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How will policies shift on the road to election 2020?

PwC survey reveals US executives are looking beyond lobbying to address policy concerns­

In the run up to the 2020 national elections, which policy areas are capturing the attention of business leaders? How are they leading their organizations to address them proactively? Over 400 C-suite executives, including CEOs, CFOs and COOs participated in PwC’s survey. Here are the top four findings.

C-suite aims to guide policy agenda, especially in data privacy

Businesses are not just standing on the sidelines. A huge segment is “very actively” seeking to shape policy outcomes. They’re also looking across the policy map, expecting to actively engage on an average 4.5 policy areas. Less than 15% are simply waiting for regulation to hit before making any plans.

Not surprisingly, data privacy, healthcare coverage and workforce policy are the top three areas that C-suite executives are most actively seeking to influence. Each of these policies has the potential to increase costs for organizations, regardless of industry. Meanwhile, antitrust regulation—which has been centered on Big Tech of late—garnered the least attention from executives.

Executives take approaches beyond lobbying to shape policy outcomes

About 97% of executives are looking to increase their company’s lobbying efforts and budgets across an average of 4.5 policy areas. They are also interested (albeit to a lesser extent) in publishing a position paper or joining industry lobbying groups.

Business leaders realize that collaborating with stakeholders, constituent groups and professional organizations can amplify and extend their reach. Developing a web of external champions and spokespeople can help disseminate relevant, persuasive points of view. Executives are engaging with legislators (local, state and federal), hiring PR firms, participating in forums and reaching out to consumers directly to help shape policy positions.

Businesses split on preferred policy outcomes

Many of these policy areas are seeing upheaval the like of which has not occurred in decades. Consider tax and antitrust: the shifting business model brought on by the digital economy is creating debate and change around regulations that have not moved in years. Both businesses and governments are now faced with the challenge of regulating emerging technology, even as the technology and its uses continue to rapidly evolve. Healthcare is one of the few areas that has consensus, leaders' views are divided over the amount but executives are split on just how to lower costs. Across all policy areas, business leaders are split on the amount of regulation that will be best for business.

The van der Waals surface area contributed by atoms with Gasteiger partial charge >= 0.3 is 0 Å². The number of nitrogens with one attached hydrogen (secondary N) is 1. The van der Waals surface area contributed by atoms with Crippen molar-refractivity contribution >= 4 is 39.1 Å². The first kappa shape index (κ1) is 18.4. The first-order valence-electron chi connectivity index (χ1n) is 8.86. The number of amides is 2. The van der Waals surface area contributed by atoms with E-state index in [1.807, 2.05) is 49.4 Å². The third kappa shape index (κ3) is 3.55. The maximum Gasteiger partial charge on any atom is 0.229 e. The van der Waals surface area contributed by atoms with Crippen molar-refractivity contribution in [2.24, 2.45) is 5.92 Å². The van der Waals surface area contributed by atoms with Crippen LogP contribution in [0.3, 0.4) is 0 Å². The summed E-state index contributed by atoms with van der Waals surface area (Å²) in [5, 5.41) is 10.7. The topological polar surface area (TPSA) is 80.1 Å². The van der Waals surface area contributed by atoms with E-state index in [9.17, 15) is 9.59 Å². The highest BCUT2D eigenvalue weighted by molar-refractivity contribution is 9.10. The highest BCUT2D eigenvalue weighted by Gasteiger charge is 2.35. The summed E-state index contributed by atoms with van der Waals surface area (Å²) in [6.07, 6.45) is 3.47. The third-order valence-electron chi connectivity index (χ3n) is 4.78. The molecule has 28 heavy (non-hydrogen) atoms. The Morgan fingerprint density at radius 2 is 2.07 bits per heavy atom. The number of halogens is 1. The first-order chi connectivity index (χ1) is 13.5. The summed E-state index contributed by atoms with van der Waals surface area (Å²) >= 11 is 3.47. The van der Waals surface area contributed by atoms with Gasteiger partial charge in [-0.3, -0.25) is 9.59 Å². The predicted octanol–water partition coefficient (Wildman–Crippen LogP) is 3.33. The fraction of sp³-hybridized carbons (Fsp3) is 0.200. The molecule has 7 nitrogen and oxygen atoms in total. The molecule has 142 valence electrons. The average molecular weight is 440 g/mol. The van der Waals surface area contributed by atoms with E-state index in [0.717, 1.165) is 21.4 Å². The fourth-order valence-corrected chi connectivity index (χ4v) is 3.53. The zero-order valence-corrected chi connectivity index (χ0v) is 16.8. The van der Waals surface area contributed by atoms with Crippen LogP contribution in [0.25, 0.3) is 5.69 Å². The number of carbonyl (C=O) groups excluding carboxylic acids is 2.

It’s important to clarify your position because not only are issues complex, businesses are also divided in their views across the issues. Good command of the policy debates and persuasive skills are at a premium for effective policy influence.

Organizations need to pay attention to multiple regulators

While the US federal government is still seen as the most influential regulator by many business leaders, executives realize that they need to be watching lawmakers at the city and state levels as well. Regulation by governments outside of the US is also playing a part to inspire policymakers and is impacting organizations that have a multinational presence.

Power over final policy outcomes is diffuse across more regulators at different levels. This demands a multi-stakeholder engagement strategy tech-enabled strategies for monitoring developments in real time.

Preparing for Election 2020: Top Policy Trends

How will policy directions shift in 2020? And how can businesses prepare to shift in response? PwC’s third annual Top Policy Trends report provides business executives with an update on the policy landscape, ways to prepare and a closer look at the influencers to watch in each policy area.

Access our report to learn more.

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Dietmar  Serbee

Dietmar Serbee

Partner, Risk and Regulatory, PwC US

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